On Tuesday, the crew finished driving about 170 feet of steel pilings into the eastern side of the creek bank between Escobar Street and Marina Vista, Martinez Building Inspector Jeff Taylor said today.
Gravel was later poured into the gap between the pilings and the bank, and, weather permitting, the crew plans to pour cement on top of the gravel Friday, Taylor said.
Four beaver kits were seen Tuesday evening happily eating apples, Martinez City Councilman Mark Ross said.
"As far as we know, everything seems to be fine in the world of the beavers," Ross said.
Linda Meza, spokeswoman for the beaver advocacy group "Worth a Dam," said the last time all eight beavers were seen was Oct. 23.
"The real issue here is... that the city pushed through a project based on lies," Meza said.
Members of Worth a Dam have claimed all along that the $400,000 project was unnecessary, but Wednesday they found more evidence for their argument.
Photographs taken in 1999, long before the beavers moved into the creek in 2006, show a crack in the retaining wall at Bertola's Restaurant on Escobar Street, Meza said. Worth a Dam member Jon Ridler found the photos at the Martinez Museum.
A city engineer claimed the beavers had burrowed underneath the wall, creating erosion that caused the crack and could lead to the wall's collapse.
The photograph, however, shows that the wall has a concrete footing, a material that even a beaver wouldn't be able to burrow through, according to Meza.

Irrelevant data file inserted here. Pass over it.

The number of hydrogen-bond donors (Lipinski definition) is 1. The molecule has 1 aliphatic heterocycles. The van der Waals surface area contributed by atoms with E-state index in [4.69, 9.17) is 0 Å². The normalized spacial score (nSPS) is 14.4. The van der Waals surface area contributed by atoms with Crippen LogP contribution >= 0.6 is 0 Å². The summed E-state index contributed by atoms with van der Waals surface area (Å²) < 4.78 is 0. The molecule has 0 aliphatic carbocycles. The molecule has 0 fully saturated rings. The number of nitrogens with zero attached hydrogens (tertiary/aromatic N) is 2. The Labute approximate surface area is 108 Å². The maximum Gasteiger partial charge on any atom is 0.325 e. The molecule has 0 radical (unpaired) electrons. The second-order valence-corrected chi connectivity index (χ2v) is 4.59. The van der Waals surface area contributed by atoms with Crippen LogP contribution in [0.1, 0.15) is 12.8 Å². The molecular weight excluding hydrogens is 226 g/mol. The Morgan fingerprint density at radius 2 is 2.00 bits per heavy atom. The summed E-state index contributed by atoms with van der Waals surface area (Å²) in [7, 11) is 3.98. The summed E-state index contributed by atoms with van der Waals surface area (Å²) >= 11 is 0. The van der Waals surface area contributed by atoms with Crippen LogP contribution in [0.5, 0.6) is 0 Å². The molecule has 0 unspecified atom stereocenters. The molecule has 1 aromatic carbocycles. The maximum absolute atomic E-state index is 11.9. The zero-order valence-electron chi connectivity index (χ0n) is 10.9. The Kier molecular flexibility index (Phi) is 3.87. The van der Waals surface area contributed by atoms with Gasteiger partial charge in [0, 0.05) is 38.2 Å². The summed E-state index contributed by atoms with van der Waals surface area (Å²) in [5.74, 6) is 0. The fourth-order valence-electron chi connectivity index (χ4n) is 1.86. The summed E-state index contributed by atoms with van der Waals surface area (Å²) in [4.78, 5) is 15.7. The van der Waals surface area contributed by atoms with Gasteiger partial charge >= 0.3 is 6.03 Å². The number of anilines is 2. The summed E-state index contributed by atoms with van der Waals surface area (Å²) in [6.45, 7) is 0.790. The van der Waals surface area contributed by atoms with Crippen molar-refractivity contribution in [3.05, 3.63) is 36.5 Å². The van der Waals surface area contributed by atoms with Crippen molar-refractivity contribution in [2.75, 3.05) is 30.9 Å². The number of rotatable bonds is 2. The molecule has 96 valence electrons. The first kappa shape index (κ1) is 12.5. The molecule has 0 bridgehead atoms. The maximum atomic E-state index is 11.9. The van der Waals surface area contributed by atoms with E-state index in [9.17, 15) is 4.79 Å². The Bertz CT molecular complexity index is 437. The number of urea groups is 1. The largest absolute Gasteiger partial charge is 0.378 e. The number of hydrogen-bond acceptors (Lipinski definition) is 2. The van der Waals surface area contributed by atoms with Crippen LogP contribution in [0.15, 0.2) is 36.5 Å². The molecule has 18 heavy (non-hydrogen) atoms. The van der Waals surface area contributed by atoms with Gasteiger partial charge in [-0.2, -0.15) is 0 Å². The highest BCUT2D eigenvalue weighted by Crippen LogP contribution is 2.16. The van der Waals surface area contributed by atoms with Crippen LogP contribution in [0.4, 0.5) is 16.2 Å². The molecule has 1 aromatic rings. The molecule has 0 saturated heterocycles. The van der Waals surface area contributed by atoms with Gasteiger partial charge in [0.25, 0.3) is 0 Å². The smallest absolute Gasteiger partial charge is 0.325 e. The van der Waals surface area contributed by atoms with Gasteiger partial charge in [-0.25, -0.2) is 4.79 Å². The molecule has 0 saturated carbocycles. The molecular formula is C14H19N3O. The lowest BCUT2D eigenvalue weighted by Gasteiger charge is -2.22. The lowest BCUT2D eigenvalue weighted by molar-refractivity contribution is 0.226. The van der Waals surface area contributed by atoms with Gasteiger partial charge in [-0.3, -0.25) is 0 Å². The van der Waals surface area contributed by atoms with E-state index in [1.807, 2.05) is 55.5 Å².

Because of the concrete footing, the burrows in the bank in front of the retaining wall wouldn't impact the stability of the wall itself, Meza said.
Ross, meanwhile, claimed the city was mainly concerned with the stability of the bank immediately to the north of the retaining wall, which was where most of the burrows were found.
A report from Martinez City Engineer Tim Tucker, however, states that the independent engineer the city hired to evaluate the alleged erosion on the bank found that "severe undermining and potential collapse of retaining wall features into the creek are probable during moderate to high creek flows."
Because the rainy season was fast approaching and the adjacent property owners were threatening to sue the city if it didn't shore up the bank, the City Council passed an emergency ordinance to begin construction immediately.
Calling it an emergency allowed the city to bypass environmental review of the project.
Ross said that when the city undertook its $9.7 million flood control project to widen and rehabilitate Alhambra Creek, it had planned to put sheet piling along the bank at the current project site, but ran out of money.
When property owners threatened to sue the city, council members decided installing the pilings now would be "better than paying attorneys $200,000 to debate whether it's needed or not," Ross said.
"It's better to have the creek improved than to have the lawyers' offices improved," Ross said.
Heidi Perryman, founder of Worth a Dam, however, wrote on the group's Web site Wednesday that instead of using the 1999 photos to avoid the lawsuit, city officials "met in secret, voted in secret, omitted in secret, and lied in public. They spent nearly half a million of your tax-payer dollars on a Faustian contract that had nothing to do with public safety."